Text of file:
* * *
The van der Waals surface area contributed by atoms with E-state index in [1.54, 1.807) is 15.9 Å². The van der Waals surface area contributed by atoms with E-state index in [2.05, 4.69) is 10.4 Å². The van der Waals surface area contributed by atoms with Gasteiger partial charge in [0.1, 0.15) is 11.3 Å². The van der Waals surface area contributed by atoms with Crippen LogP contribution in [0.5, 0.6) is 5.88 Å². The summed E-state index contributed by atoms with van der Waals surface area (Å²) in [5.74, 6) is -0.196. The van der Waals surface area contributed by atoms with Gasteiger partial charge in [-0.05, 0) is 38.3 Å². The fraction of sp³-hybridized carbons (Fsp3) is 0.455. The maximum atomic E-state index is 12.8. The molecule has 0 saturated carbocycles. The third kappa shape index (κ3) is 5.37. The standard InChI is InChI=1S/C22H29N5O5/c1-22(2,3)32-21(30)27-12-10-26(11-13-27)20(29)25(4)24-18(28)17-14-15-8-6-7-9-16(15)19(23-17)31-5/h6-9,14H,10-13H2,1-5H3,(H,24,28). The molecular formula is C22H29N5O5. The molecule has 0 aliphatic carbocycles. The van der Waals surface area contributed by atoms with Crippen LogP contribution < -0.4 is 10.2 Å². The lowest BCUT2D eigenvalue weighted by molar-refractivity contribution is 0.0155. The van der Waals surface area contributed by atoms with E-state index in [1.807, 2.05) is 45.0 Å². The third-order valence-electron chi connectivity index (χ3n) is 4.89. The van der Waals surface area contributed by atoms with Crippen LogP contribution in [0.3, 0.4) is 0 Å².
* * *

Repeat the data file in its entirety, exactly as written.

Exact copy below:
The van der Waals surface area contributed by atoms with E-state index in [1.54, 1.807) is 15.9 Å². The van der Waals surface area contributed by atoms with E-state index in [2.05, 4.69) is 10.4 Å². The van der Waals surface area contributed by atoms with Gasteiger partial charge in [0.1, 0.15) is 11.3 Å². The van der Waals surface area contributed by atoms with Crippen LogP contribution in [0.5, 0.6) is 5.88 Å². The summed E-state index contributed by atoms with van der Waals surface area (Å²) in [5.74, 6) is -0.196. The van der Waals surface area contributed by atoms with Gasteiger partial charge in [-0.05, 0) is 38.3 Å². The fraction of sp³-hybridized carbons (Fsp3) is 0.455. The maximum atomic E-state index is 12.8. The molecule has 0 saturated carbocycles. The third kappa shape index (κ3) is 5.37. The standard InChI is InChI=1S/C22H29N5O5/c1-22(2,3)32-21(30)27-12-10-26(11-13-27)20(29)25(4)24-18(28)17-14-15-8-6-7-9-16(15)19(23-17)31-5/h6-9,14H,10-13H2,1-5H3,(H,24,28). The molecular formula is C22H29N5O5. The molecule has 0 aliphatic carbocycles. The van der Waals surface area contributed by atoms with Crippen LogP contribution < -0.4 is 10.2 Å². The lowest BCUT2D eigenvalue weighted by molar-refractivity contribution is 0.0155. The van der Waals surface area contributed by atoms with E-state index in [1.807, 2.05) is 45.0 Å². The third-order valence-electron chi connectivity index (χ3n) is 4.89. The van der Waals surface area contributed by atoms with Crippen LogP contribution in [0.3, 0.4) is 0 Å².